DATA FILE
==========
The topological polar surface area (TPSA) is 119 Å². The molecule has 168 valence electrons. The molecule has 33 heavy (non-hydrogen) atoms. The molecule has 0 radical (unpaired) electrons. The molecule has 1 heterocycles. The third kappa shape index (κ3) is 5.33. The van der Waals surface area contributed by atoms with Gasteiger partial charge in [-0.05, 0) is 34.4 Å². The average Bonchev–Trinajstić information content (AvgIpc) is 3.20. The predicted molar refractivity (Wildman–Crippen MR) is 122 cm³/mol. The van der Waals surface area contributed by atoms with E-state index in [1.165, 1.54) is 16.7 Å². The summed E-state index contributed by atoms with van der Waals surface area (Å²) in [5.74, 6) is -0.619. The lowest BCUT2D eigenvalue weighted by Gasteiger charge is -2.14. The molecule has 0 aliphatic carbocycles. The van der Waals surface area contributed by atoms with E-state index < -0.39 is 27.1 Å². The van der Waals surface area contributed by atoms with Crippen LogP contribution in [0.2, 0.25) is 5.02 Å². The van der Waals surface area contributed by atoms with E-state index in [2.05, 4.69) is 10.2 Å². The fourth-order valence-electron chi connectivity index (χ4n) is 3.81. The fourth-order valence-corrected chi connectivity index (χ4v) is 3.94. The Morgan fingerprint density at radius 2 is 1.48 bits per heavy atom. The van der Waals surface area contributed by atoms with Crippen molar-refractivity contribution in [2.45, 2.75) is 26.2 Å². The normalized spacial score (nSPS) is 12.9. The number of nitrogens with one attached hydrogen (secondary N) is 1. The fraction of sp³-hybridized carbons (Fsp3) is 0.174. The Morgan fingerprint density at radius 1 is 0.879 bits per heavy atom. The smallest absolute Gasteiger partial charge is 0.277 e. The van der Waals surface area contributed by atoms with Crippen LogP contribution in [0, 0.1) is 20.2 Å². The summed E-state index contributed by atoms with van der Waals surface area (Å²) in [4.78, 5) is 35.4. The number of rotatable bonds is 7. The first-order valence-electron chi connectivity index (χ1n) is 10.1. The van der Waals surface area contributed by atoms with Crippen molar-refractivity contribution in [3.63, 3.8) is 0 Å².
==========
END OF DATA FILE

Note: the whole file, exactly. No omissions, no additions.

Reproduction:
The topological polar surface area (TPSA) is 119 Å². The molecule has 168 valence electrons. The molecule has 33 heavy (non-hydrogen) atoms. The molecule has 0 radical (unpaired) electrons. The molecule has 1 heterocycles. The third kappa shape index (κ3) is 5.33. The van der Waals surface area contributed by atoms with Gasteiger partial charge in [-0.05, 0) is 34.4 Å². The average Bonchev–Trinajstić information content (AvgIpc) is 3.20. The predicted molar refractivity (Wildman–Crippen MR) is 122 cm³/mol. The van der Waals surface area contributed by atoms with E-state index in [1.165, 1.54) is 16.7 Å². The summed E-state index contributed by atoms with van der Waals surface area (Å²) in [5.74, 6) is -0.619. The lowest BCUT2D eigenvalue weighted by Gasteiger charge is -2.14. The molecule has 0 aliphatic carbocycles. The van der Waals surface area contributed by atoms with E-state index < -0.39 is 27.1 Å². The van der Waals surface area contributed by atoms with Crippen LogP contribution in [0.2, 0.25) is 5.02 Å². The van der Waals surface area contributed by atoms with E-state index in [2.05, 4.69) is 10.2 Å². The fourth-order valence-electron chi connectivity index (χ4n) is 3.81. The fourth-order valence-corrected chi connectivity index (χ4v) is 3.94. The Morgan fingerprint density at radius 2 is 1.48 bits per heavy atom. The van der Waals surface area contributed by atoms with Crippen molar-refractivity contribution in [2.45, 2.75) is 26.2 Å². The normalized spacial score (nSPS) is 12.9. The number of nitrogens with one attached hydrogen (secondary N) is 1. The fraction of sp³-hybridized carbons (Fsp3) is 0.174. The Morgan fingerprint density at radius 1 is 0.879 bits per heavy atom. The smallest absolute Gasteiger partial charge is 0.277 e. The van der Waals surface area contributed by atoms with Crippen LogP contribution in [0, 0.1) is 20.2 Å². The summed E-state index contributed by atoms with van der Waals surface area (Å²) in [4.78, 5) is 35.4. The number of rotatable bonds is 7. The first-order valence-electron chi connectivity index (χ1n) is 10.1. The van der Waals surface area contributed by atoms with Crippen molar-refractivity contribution in [3.63, 3.8) is 0 Å².